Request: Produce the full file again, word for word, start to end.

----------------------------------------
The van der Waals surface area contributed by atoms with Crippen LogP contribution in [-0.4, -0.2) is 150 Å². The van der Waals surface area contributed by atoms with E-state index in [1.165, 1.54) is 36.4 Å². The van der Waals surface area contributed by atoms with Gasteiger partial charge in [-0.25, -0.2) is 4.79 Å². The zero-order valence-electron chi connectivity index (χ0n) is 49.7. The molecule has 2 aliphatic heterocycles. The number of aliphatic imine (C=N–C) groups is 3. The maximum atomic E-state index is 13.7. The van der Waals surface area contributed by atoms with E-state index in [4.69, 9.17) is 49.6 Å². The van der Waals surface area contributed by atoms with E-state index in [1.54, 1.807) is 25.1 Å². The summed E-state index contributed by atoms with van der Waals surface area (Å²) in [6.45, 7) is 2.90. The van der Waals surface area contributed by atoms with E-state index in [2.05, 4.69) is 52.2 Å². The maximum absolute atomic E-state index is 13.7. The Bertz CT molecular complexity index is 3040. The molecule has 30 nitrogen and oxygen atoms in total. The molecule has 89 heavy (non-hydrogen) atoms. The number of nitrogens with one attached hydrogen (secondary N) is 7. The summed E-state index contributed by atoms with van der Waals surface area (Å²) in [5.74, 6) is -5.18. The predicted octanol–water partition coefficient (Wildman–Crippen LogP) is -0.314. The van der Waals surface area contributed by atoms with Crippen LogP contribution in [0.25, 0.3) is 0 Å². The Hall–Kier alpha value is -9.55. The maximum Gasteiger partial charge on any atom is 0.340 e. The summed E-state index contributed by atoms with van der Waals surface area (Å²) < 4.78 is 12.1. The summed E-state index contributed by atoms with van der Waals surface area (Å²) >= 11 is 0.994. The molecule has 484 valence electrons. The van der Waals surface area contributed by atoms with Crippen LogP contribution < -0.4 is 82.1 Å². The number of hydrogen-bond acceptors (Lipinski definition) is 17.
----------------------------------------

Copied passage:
The van der Waals surface area contributed by atoms with Crippen LogP contribution in [-0.4, -0.2) is 150 Å². The van der Waals surface area contributed by atoms with E-state index in [1.165, 1.54) is 36.4 Å². The van der Waals surface area contributed by atoms with Gasteiger partial charge in [-0.25, -0.2) is 4.79 Å². The zero-order valence-electron chi connectivity index (χ0n) is 49.7. The molecule has 2 aliphatic heterocycles. The number of aliphatic imine (C=N–C) groups is 3. The maximum atomic E-state index is 13.7. The van der Waals surface area contributed by atoms with E-state index in [4.69, 9.17) is 49.6 Å². The van der Waals surface area contributed by atoms with E-state index in [1.54, 1.807) is 25.1 Å². The summed E-state index contributed by atoms with van der Waals surface area (Å²) in [6.45, 7) is 2.90. The van der Waals surface area contributed by atoms with E-state index in [2.05, 4.69) is 52.2 Å². The maximum absolute atomic E-state index is 13.7. The Bertz CT molecular complexity index is 3040. The molecule has 30 nitrogen and oxygen atoms in total. The molecule has 89 heavy (non-hydrogen) atoms. The number of nitrogens with one attached hydrogen (secondary N) is 7. The summed E-state index contributed by atoms with van der Waals surface area (Å²) in [5.74, 6) is -5.18. The predicted octanol–water partition coefficient (Wildman–Crippen LogP) is -0.314. The van der Waals surface area contributed by atoms with Crippen LogP contribution in [0.25, 0.3) is 0 Å². The Hall–Kier alpha value is -9.55. The maximum Gasteiger partial charge on any atom is 0.340 e. The summed E-state index contributed by atoms with van der Waals surface area (Å²) < 4.78 is 12.1. The summed E-state index contributed by atoms with van der Waals surface area (Å²) >= 11 is 0.994. The molecule has 484 valence electrons. The van der Waals surface area contributed by atoms with Crippen LogP contribution < -0.4 is 82.1 Å². The number of hydrogen-bond acceptors (Lipinski definition) is 17.